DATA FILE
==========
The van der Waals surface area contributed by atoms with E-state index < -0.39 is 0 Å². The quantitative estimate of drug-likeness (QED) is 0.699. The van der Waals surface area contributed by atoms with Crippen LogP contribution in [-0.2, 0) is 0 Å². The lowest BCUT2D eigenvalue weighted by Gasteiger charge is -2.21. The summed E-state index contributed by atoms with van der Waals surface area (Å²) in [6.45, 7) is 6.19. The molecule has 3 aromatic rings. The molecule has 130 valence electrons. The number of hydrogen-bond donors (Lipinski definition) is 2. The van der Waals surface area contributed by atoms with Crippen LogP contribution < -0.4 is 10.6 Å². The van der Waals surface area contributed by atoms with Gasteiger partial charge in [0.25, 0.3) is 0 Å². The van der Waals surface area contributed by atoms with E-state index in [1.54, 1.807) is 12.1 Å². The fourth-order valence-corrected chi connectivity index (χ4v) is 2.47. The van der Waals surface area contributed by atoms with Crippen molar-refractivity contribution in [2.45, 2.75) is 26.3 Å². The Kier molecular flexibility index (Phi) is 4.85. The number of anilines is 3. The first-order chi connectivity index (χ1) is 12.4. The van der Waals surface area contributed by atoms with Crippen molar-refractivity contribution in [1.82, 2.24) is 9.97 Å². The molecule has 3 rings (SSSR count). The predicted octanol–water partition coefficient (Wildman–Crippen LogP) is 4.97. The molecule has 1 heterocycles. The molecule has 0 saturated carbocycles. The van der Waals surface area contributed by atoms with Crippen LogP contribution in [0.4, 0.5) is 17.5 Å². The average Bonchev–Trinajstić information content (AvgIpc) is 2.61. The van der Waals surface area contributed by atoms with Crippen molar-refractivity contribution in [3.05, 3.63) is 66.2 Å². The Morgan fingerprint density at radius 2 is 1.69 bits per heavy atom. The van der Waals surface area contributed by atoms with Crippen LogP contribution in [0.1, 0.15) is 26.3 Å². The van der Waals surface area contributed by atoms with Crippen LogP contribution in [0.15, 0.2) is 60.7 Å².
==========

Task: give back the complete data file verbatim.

The van der Waals surface area contributed by atoms with E-state index < -0.39 is 0 Å². The quantitative estimate of drug-likeness (QED) is 0.699. The van der Waals surface area contributed by atoms with Crippen LogP contribution in [-0.2, 0) is 0 Å². The lowest BCUT2D eigenvalue weighted by Gasteiger charge is -2.21. The summed E-state index contributed by atoms with van der Waals surface area (Å²) in [6.45, 7) is 6.19. The molecule has 3 aromatic rings. The molecule has 130 valence electrons. The number of hydrogen-bond donors (Lipinski definition) is 2. The van der Waals surface area contributed by atoms with Crippen LogP contribution < -0.4 is 10.6 Å². The van der Waals surface area contributed by atoms with Gasteiger partial charge in [0.25, 0.3) is 0 Å². The van der Waals surface area contributed by atoms with E-state index in [1.54, 1.807) is 12.1 Å². The fourth-order valence-corrected chi connectivity index (χ4v) is 2.47. The van der Waals surface area contributed by atoms with Crippen molar-refractivity contribution in [2.45, 2.75) is 26.3 Å². The Kier molecular flexibility index (Phi) is 4.85. The number of anilines is 3. The first-order chi connectivity index (χ1) is 12.4. The van der Waals surface area contributed by atoms with Crippen molar-refractivity contribution in [1.82, 2.24) is 9.97 Å². The molecule has 3 rings (SSSR count). The predicted octanol–water partition coefficient (Wildman–Crippen LogP) is 4.97. The molecule has 1 heterocycles. The molecule has 0 saturated carbocycles. The van der Waals surface area contributed by atoms with Crippen LogP contribution in [0.4, 0.5) is 17.5 Å². The average Bonchev–Trinajstić information content (AvgIpc) is 2.61. The van der Waals surface area contributed by atoms with Crippen molar-refractivity contribution in [3.05, 3.63) is 66.2 Å². The Morgan fingerprint density at radius 2 is 1.69 bits per heavy atom. The van der Waals surface area contributed by atoms with Crippen LogP contribution in [0.1, 0.15) is 26.3 Å². The van der Waals surface area contributed by atoms with Crippen LogP contribution in [0.15, 0.2) is 60.7 Å².